Patients from high-risk groups with two or more manifestations (Including generalized lymphadenopathy) and decrease T-helper lymphocytes are considered to have an ARC (CD4 cell)
Diagnosis of AIDS
For AIDS Surveillance an adult or adolescent (>12 years of age) is considered to have AIDS If at least 2 of the following major signs are present in the combination with at least 1 minor sign.
- Weight loss greater or equal to 10% of body weight
- Chronic diarrhea for >1 month
- Prolong fever for >1 month (Intermittent or constant)
- Persistent cough for >1 month
- Generalized prutitic dermatitis
- History of Herpes Zoster
- Oropharyngeal candidasis
- Chronic progressive or disseminated herpes simplex infection
- Generalized lymphadenopathy
The presence of either Kaposi sarcoma or cryptococcal meningitis is sufficient for the diagnosis of AIDS for surveillance purposes.
- ELISA- detection of HIV antibody
- Western blot-highly specific, specific Ab to viral core protein (p24) and envelop glycoprotein (gp41)
- Virus isolation
- Strip test
- Mass media should be involved in educating the people on AIDs, it’s nature, transmission and prevention
- Safe sex practice by use of condom and avoiding indiscriminate sex
- Avoid use of shaved razor, tooth brush, needle, syringe etc
- Avoid pregnancy of HIV positive mother
- Perinatal care of pregnant women-routine HIV testing
- Avoid of pregnancy by HIV positive mother ARV therapy during pregnancy. Avoidance of breast feeding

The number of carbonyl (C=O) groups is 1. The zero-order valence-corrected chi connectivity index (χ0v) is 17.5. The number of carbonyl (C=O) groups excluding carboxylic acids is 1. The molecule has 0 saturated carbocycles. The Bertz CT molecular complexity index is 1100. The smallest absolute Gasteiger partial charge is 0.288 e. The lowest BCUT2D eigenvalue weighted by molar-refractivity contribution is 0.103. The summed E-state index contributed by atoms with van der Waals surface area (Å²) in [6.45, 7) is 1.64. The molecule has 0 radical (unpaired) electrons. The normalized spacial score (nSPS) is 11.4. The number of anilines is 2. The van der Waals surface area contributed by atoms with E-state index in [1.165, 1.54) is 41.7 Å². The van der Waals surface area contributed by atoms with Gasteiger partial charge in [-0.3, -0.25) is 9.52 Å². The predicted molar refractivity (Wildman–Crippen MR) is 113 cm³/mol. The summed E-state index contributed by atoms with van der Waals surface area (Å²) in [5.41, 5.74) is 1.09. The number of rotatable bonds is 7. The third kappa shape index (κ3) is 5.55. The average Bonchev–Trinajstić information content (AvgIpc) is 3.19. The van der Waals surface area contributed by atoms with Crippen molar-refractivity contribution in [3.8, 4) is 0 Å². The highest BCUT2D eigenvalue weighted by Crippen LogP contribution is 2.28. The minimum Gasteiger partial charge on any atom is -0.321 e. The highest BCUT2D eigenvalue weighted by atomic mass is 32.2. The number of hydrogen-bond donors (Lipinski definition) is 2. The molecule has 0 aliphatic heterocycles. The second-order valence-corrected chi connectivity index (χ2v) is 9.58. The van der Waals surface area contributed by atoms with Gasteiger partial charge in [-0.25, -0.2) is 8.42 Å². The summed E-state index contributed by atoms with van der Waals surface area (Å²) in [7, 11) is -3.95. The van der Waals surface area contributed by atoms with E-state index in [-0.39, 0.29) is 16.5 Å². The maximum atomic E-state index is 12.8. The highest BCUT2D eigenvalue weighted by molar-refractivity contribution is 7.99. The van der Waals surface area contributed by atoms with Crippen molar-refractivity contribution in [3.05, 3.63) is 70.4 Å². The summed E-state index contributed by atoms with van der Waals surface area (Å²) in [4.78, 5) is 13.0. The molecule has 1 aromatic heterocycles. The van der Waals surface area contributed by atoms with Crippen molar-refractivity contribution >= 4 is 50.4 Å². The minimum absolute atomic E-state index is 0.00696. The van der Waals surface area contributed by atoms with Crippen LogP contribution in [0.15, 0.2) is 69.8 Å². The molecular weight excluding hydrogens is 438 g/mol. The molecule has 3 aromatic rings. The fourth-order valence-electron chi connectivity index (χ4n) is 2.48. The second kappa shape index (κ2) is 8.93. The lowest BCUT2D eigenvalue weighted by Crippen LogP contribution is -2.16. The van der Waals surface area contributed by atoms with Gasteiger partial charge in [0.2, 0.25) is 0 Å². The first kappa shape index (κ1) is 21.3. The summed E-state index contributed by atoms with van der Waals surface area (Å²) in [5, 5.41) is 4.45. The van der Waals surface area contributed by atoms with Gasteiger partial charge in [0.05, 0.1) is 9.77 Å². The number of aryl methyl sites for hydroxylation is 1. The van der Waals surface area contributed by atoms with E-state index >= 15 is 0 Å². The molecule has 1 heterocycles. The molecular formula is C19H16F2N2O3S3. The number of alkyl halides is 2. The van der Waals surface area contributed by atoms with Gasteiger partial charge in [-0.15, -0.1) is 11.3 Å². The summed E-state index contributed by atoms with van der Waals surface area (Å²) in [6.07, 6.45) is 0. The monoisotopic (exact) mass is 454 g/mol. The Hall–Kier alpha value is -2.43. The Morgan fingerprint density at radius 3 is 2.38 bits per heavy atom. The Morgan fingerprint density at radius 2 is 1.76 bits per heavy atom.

Combination HIV prevention
Combination prevention programs use a mix of biomedical, behavioral, and structural interventions to have the greatest possible impact on reducing new infection.
Prevention of blood-borne HIV transmission
Proper screening of blood, blood product and screening before organ transplant and use of a sterile needle, syringe, etc.
Start ART when cCD4 cell is less than 500 cells/mm3 one who start ART should continue lifelong
The Main aim to treat the manifestation of AIDS
Primary health care service
Because of its wide-ranging health implications, AIDS touches all aspects of PHC, including MCHFP and education.
Post exposure Prophylaxis (PEP)
- Consists of comprehensive set of services
- First aid care
- Counseling and risk assessment
- HIV testing and counseling
- Short term (28 days) provision of ART, with support and follow up.
Prevention of mother-to-child transmission (PMTCT) of HIV
The human immune virus can be transmitted from an HIV – Positive mother to her child
- During pregnancy
- And Breast feeding
Mother-0to-child transmission (MTCT), which is also known as ‘vertical transmission, account for the vast majority of infections in children (0-14 years)
Around 1.4 million HIV infections among children were prevented between 2010 and 2018 due to the implementation of PMTCT services.
In 2017, 80% of pregnant women living with HIV (human Immuno virus) were receiving ART, a significant increase from 2010 levels when only 51% had access.
WHO recommends, that mothers living with HIV who are on treatment are being fully supported to adhere to it and even when ARV drugs are not immediately available should exclusively breastfeed their infants for the first six months of life, then introduce approximate complementary foods while continuing to breastfeed for at least 12 months and up to 24 months or longer (similar to the general population).
Misconception about HIV/AIDS
- HIV is a death sentence
- HIV can be transferred by kissing
- You can’t get HIV from oral sex
- You can tell by looking if someone has AIDS
- HIV is same as AIDS
- People who have HIV cannot have sex with people who don’t have HIV
- If I am HIV positive I shouldn’t start treatment until I get very sick is one of the major misconception